Rubio, a self-styled "movement conservative" whose parents were exiled from Castro's Cuba, is a great hope to a party that has suffered an exodus of Hispanic voters in recent elections. He made the cover of National Review, won the endorsement of the Club for Growth, a conservative imprimatur and A.T.M., and has drawn big love from George Will, Karl Rove and Rush Limbaugh, the Palm Beach resident. Sarah Palin has not spoken publicly about the race, but Rubio supporters who met her during book stops in Florida say she spoke glowingly of Rubio, and it would surprise no one if she endorsed him.

Crist has all along been the establishment candidate, whose blessings from entities like John McCain, the Senate Republican leader Mitch McConnell and the chairman of the National Republican Senatorial Committee, John Cornyn, are seen by many conservatives as proof that Crist is the same-old vintage of Republican from the party's 2006 and 2008 debacles. "Conservatives don't need to be served these cookie-cutter candidates like Charlie Crist," the conservative blogger Michelle Malkin said in a speech to conservative women, which I attended last summer in Nashville. "Otherwise we're just going to keep getting the same results." The room exploded in applause. It was the first time I had heard of Marco Rubio. Everyone else in that room of hard-core activists seemed to know exactly who he was.

He speaks fast, off the cuff and with great self-assurance, reminiscent of a not-yet-humbled dot-com entrepreneur from the late 1990s. He tells the story of his father, who emigrated from Cuba and worked 16-hour days into his 70s as a banquet bartender to support his wife and four children. "My father stood behind rollaway bars, just like this one, so I could stand behind this podium talking to you," he said. His mother worked as a hotel maid and a stock clerk at Kmart.

Even when standing in one place, Rubio is a quivering bundle, his right leg shaking behind the lectern. He jackhammers his message about America's exceptional status in the world. "This is the only society in history where your future is not determined by where you were born," he said. "I believe that the United States of America is the greatest society in the history of humanity." America is unique for its belief in limited government, he says, not because it is anointed. "Does God love us more than Belgium?" he asked. "No."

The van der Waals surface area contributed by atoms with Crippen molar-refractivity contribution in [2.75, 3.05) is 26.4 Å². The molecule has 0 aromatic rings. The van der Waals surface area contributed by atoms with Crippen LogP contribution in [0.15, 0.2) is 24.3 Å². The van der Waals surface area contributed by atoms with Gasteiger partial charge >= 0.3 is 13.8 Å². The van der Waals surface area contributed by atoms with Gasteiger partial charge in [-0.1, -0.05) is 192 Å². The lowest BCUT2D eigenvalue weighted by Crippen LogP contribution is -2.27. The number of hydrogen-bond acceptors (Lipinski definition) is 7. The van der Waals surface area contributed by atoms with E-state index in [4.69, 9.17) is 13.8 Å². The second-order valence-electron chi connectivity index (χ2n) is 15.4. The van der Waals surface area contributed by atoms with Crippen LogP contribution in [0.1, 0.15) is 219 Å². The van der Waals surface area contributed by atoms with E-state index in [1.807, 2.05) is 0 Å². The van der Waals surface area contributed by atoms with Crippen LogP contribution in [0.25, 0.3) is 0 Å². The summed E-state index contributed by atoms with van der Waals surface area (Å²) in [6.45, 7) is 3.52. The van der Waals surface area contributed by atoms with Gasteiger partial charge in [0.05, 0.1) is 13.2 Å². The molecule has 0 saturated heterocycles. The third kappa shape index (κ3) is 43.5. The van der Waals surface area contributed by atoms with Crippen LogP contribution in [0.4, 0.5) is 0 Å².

The centerpiece of his speech is a sweeping homage to conservative principle. "We are not debating stimulus bills or tax codes," he said. "We are debating the essence of what government should be and what role it should play."

I asked Rubio if he was surprised at the national attention he was receiving. That day, he had learned that he would be the keynote speaker next month at the Conservative Political Action Conference, an annual confab of the right in Washington. He sucked his teeth in an exaggerated grimace. "I'm not a fan of personality-based politics," Rubio said. "Very third worldish." People who pin their trust and faith in a person are bound to be disappointed, he said. "I'm just a messenger for a set of ideas."


Thanks for your support,
Team Rubio

Support Marco Today


 "I'm not a fan of personality-based politics," Rubio said. "Very third worldish." People who pin their trust and faith in a person are bound to be disappointed, he said. "I'm just a messenger for a set of ideas."

What?|Pope Benedict XVI denounces failure to forge new climate treaty

Vatican City, Jan 11 (AP) Pope Benedict XVI denounced the failure of world leaders to agree to a new climate change treaty in Copenhagen last month, saying today that world peace depends on safeguarding God's creation.

He issued the admonition in a speech to ambassadors accredited to the Vatican, an annual appointment during which the pontiff reflects on issues the Vatican wants to highlight to the diplomatic corps.

Benedict has been dubbed the "green pope" for his increasingly vocal concern about the need to protect the environment.

Under his watch, the Vatican has installed photovoltaic cells on its main auditorium to convert sunlight into electricity and has joined a reforestation project aimed at offsetting its CO2 emissions.

For the pontiff, it's a moral issue: Church teaching holds that man must respect creation because it's destined for the benefit of humanity's future.